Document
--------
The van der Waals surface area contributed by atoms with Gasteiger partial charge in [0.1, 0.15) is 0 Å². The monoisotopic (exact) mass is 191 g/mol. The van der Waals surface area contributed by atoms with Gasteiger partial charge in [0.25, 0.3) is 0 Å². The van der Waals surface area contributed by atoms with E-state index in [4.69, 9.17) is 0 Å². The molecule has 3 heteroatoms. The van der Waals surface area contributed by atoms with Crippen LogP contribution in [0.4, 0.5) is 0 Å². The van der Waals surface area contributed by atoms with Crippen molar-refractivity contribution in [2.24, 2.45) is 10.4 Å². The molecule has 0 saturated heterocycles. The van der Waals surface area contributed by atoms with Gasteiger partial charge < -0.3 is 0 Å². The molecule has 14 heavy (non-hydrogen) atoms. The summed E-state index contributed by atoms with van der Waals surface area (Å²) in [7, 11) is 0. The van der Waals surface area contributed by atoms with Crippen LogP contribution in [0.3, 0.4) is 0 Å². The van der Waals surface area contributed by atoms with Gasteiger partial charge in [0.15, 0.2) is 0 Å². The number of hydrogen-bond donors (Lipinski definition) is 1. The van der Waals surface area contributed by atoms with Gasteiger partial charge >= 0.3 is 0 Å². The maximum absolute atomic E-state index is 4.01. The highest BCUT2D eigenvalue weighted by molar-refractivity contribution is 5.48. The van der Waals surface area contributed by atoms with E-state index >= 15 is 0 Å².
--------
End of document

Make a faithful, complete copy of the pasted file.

The van der Waals surface area contributed by atoms with Gasteiger partial charge in [0.1, 0.15) is 0 Å². The monoisotopic (exact) mass is 191 g/mol. The van der Waals surface area contributed by atoms with Gasteiger partial charge in [0.25, 0.3) is 0 Å². The van der Waals surface area contributed by atoms with E-state index in [4.69, 9.17) is 0 Å². The molecule has 3 heteroatoms. The van der Waals surface area contributed by atoms with Crippen LogP contribution in [0.4, 0.5) is 0 Å². The van der Waals surface area contributed by atoms with Crippen molar-refractivity contribution in [2.24, 2.45) is 10.4 Å². The molecule has 0 saturated heterocycles. The van der Waals surface area contributed by atoms with Gasteiger partial charge < -0.3 is 0 Å². The molecule has 14 heavy (non-hydrogen) atoms. The summed E-state index contributed by atoms with van der Waals surface area (Å²) in [7, 11) is 0. The van der Waals surface area contributed by atoms with Crippen LogP contribution in [0.3, 0.4) is 0 Å². The van der Waals surface area contributed by atoms with Gasteiger partial charge in [0.15, 0.2) is 0 Å². The number of hydrogen-bond donors (Lipinski definition) is 1. The van der Waals surface area contributed by atoms with Gasteiger partial charge >= 0.3 is 0 Å². The maximum absolute atomic E-state index is 4.01. The highest BCUT2D eigenvalue weighted by molar-refractivity contribution is 5.48. The van der Waals surface area contributed by atoms with E-state index >= 15 is 0 Å².